2018 Market Review
Tin was the best performing base metal on the LME in 2018, with the 3-month price ending the year down just 3% over the entire year; this is significantly better than the next closest metal, nickel, which lost over 15% of its value. Net growth in demand for tin-using products, combined with supply tightness, helped keep the price relatively stable. At the start of the year, tin prices rose steeply by over US$ 3,000, but prices across the metals complex fell in the second half of the year following poor global macroeconomic sentiment regarding the US-China trade tensions, as well as poor economic indicators in the largest global economies.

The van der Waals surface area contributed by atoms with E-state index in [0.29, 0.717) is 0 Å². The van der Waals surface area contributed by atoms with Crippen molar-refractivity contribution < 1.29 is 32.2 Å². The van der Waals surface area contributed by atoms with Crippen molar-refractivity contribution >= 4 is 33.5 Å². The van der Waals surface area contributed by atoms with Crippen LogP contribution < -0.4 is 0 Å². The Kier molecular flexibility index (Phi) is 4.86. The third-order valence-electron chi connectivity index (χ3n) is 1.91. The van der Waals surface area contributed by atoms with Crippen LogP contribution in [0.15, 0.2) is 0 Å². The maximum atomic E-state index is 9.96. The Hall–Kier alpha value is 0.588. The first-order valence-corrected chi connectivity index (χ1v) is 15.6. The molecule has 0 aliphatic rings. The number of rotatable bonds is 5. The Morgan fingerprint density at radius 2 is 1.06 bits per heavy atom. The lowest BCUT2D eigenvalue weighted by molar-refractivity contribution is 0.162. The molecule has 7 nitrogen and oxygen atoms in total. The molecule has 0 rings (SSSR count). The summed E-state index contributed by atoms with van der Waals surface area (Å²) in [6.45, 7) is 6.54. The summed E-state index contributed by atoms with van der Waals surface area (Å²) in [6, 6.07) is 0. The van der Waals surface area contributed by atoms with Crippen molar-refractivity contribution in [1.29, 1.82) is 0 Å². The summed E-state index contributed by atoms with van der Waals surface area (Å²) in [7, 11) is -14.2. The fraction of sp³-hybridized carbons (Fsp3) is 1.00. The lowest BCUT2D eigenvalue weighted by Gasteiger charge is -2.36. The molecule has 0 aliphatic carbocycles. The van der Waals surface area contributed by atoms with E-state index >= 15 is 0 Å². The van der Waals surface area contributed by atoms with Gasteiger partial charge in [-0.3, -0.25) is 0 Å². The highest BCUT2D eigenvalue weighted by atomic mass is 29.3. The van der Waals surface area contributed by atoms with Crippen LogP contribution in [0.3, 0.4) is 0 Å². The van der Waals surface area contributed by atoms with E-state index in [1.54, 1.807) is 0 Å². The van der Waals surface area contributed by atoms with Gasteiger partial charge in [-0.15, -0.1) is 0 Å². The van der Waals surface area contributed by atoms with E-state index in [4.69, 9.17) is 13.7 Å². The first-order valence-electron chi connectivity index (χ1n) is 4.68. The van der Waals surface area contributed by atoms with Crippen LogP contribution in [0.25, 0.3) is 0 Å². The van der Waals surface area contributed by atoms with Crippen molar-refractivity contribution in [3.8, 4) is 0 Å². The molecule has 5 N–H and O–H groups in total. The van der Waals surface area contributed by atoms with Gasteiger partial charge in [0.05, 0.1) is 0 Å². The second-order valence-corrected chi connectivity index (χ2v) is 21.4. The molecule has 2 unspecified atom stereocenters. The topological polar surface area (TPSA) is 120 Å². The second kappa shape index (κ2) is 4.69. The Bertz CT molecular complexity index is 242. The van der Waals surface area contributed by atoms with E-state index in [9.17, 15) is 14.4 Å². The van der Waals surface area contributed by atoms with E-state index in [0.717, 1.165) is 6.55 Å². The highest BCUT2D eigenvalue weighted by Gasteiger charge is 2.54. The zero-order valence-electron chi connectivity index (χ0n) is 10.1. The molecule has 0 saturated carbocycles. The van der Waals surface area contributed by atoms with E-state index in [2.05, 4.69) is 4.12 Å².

Tin use is generally divided into four main sectors: solder, chemicals, tinplate and leadacid batteries. While many people think of tin’ as a food container, around 50% is in fact used as solder. Over the last decade, tin has benefitted from EU regulations which prevent the use of lead in solder, leading to lead-free solders that contain much more tin. This tin connects all electronics, and so increasing demand for technology has been – and will continue to be – beneficial. Miniaturisation of electronics remains a threat, although the latest data suggests this may be stabilising outside China. Chemical uses of tin are growing steadily, mainly in PVC and other polymers in the construction and automotive sectors. Leadacid batteries have also grown to become the fourth-largest tin use in the last decade, with new demand for high performance batteries, such as those used in cars with “Stop-Start” technology, accelerating tin use.